Chief, Neurobiology-Neurodegeneration and Repair Laboratory
National Eye Institute (NEI)
National Institutes of Health (NIH), Bethesda, MD.
- Retinal development
- Regulation of gene expression in the retina
- Genetics and disease mechanisms underlying inherited retinal and macular diseases
- Aging of the retina
- Age-related macular degeneration
- Diabetic retinopathy
Dr. Swaroop is investigating how stem cells develop into nerve cells (particularly photoreceptors) in the retina, how these neurons connect to each other, and how they become dysfunctional or die during aging or in disease conditions. His goal is to use this understanding of biological pathways of differentiation, homeostasis, aging, and disease pathogenesis, to develop new treatments for blinding retinal conditions.
Dr. Swaroop has authored over 200 peer-reviewed research papers that have appeared in journals such as the Proceedings of the National Academy of Sciences, Nature Genetics,and the New England Journal of Medicine. He has also served as a reviewer of scientific publications for major journals, including Science and Cell.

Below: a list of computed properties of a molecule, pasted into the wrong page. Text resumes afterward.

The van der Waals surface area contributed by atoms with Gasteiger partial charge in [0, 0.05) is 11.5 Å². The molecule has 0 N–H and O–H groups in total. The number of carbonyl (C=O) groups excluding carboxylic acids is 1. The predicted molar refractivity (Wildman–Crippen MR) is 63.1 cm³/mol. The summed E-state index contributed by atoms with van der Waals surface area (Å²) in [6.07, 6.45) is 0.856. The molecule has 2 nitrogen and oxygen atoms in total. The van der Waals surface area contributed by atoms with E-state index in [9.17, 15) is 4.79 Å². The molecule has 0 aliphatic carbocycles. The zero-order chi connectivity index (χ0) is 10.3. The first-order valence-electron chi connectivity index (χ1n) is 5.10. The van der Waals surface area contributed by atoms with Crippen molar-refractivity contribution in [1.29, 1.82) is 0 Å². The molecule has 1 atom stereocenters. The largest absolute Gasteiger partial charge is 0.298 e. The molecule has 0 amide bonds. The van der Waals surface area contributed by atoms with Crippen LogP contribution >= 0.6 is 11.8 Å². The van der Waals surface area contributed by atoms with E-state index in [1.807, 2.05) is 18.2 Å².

- Uncovered several genes and variants that increase the susceptibility for age-related macular degeneration (AMD). Through genetic and genome-wide association studies, major biochemical pathways have been revealed and may be targets for future AMD treatments.
- Identified genes for several types of retinitis pigmentosa, a group of inherited retinal degenerative diseases and the gene for a common form of Leber congenital amaurosis, a childhood blinding disease. Currently involved in identifying disease mechanisms and developing treatment paradigms using gene therapy, cell-based therapy, and small molecule screening.
- Discovered how certain genes and molecules control the development of light-sensitive retinal cells from stem/progenitor cells in the eye.
The National Eye Institute (NEI), part of the National Institutes of Health, leads the federal government's research on the visual system and eye diseases. NEI supports basic and clinical science programs that result in the development of sight-saving treatments.